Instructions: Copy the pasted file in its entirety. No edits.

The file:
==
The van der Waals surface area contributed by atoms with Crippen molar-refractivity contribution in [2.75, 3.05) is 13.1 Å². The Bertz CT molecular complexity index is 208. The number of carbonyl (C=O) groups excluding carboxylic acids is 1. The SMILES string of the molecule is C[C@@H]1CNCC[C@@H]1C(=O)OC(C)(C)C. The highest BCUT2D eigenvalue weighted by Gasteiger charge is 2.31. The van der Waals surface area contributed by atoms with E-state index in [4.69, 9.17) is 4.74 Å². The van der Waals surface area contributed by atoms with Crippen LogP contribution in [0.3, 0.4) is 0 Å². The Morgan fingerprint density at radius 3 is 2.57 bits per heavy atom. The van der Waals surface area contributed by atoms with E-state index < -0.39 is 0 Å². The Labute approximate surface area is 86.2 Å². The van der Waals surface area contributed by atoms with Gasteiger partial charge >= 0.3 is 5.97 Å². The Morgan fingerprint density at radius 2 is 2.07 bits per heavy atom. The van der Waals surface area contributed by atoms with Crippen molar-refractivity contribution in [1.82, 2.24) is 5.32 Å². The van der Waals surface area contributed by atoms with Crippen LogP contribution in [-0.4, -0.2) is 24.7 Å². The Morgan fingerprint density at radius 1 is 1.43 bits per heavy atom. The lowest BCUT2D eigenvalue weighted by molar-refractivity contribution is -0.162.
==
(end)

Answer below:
The van der Waals surface area contributed by atoms with Crippen molar-refractivity contribution in [2.75, 3.05) is 13.1 Å². The Bertz CT molecular complexity index is 208. The number of carbonyl (C=O) groups excluding carboxylic acids is 1. The SMILES string of the molecule is C[C@@H]1CNCC[C@@H]1C(=O)OC(C)(C)C. The highest BCUT2D eigenvalue weighted by Gasteiger charge is 2.31. The van der Waals surface area contributed by atoms with E-state index in [4.69, 9.17) is 4.74 Å². The van der Waals surface area contributed by atoms with Crippen LogP contribution in [0.3, 0.4) is 0 Å². The Morgan fingerprint density at radius 3 is 2.57 bits per heavy atom. The van der Waals surface area contributed by atoms with E-state index < -0.39 is 0 Å². The Labute approximate surface area is 86.2 Å². The van der Waals surface area contributed by atoms with Gasteiger partial charge >= 0.3 is 5.97 Å². The Morgan fingerprint density at radius 2 is 2.07 bits per heavy atom. The van der Waals surface area contributed by atoms with Crippen molar-refractivity contribution in [1.82, 2.24) is 5.32 Å². The van der Waals surface area contributed by atoms with Crippen LogP contribution in [-0.4, -0.2) is 24.7 Å². The Morgan fingerprint density at radius 1 is 1.43 bits per heavy atom. The lowest BCUT2D eigenvalue weighted by molar-refractivity contribution is -0.162.